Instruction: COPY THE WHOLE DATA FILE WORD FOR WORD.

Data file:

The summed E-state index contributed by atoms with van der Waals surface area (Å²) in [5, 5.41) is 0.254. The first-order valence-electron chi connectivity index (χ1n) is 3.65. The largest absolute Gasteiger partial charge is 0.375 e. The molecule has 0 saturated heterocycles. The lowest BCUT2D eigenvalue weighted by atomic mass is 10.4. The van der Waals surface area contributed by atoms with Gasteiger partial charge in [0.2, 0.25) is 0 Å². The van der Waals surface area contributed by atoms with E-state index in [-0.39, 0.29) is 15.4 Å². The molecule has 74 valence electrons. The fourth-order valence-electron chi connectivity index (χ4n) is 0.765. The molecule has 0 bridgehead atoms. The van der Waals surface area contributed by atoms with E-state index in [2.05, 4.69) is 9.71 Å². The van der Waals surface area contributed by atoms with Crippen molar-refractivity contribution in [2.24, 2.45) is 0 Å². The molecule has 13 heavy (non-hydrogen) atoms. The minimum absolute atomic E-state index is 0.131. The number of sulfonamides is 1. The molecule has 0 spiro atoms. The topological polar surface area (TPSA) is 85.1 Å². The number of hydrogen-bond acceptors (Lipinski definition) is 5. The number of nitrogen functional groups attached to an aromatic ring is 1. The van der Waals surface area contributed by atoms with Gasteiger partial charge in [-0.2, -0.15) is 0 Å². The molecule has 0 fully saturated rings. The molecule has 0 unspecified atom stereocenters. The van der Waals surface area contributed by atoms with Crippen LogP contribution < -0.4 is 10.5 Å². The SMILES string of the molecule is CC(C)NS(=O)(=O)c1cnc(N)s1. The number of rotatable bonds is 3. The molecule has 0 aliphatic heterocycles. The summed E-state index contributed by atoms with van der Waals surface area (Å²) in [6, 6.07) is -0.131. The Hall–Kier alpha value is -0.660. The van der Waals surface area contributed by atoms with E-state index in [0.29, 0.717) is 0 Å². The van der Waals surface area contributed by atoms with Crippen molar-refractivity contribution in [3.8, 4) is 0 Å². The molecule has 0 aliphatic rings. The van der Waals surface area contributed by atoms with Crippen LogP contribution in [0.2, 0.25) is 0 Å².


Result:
The summed E-state index contributed by atoms with van der Waals surface area (Å²) in [5, 5.41) is 0.254. The first-order valence-electron chi connectivity index (χ1n) is 3.65. The largest absolute Gasteiger partial charge is 0.375 e. The molecule has 0 saturated heterocycles. The lowest BCUT2D eigenvalue weighted by atomic mass is 10.4. The van der Waals surface area contributed by atoms with Gasteiger partial charge in [0.2, 0.25) is 0 Å². The van der Waals surface area contributed by atoms with E-state index in [-0.39, 0.29) is 15.4 Å². The molecule has 74 valence electrons. The fourth-order valence-electron chi connectivity index (χ4n) is 0.765. The molecule has 0 bridgehead atoms. The van der Waals surface area contributed by atoms with E-state index in [2.05, 4.69) is 9.71 Å². The van der Waals surface area contributed by atoms with Crippen molar-refractivity contribution in [2.24, 2.45) is 0 Å². The molecule has 13 heavy (non-hydrogen) atoms. The minimum absolute atomic E-state index is 0.131. The number of sulfonamides is 1. The molecule has 0 spiro atoms. The topological polar surface area (TPSA) is 85.1 Å². The number of hydrogen-bond acceptors (Lipinski definition) is 5. The number of nitrogen functional groups attached to an aromatic ring is 1. The van der Waals surface area contributed by atoms with Gasteiger partial charge in [-0.2, -0.15) is 0 Å². The molecule has 0 fully saturated rings. The molecule has 0 unspecified atom stereocenters. The van der Waals surface area contributed by atoms with Crippen LogP contribution < -0.4 is 10.5 Å². The SMILES string of the molecule is CC(C)NS(=O)(=O)c1cnc(N)s1. The number of rotatable bonds is 3. The molecule has 0 aliphatic heterocycles. The summed E-state index contributed by atoms with van der Waals surface area (Å²) in [6, 6.07) is -0.131. The Hall–Kier alpha value is -0.660. The van der Waals surface area contributed by atoms with E-state index in [0.29, 0.717) is 0 Å². The van der Waals surface area contributed by atoms with Crippen molar-refractivity contribution in [3.8, 4) is 0 Å². The molecule has 0 aliphatic rings. The van der Waals surface area contributed by atoms with Crippen LogP contribution in [0.2, 0.25) is 0 Å².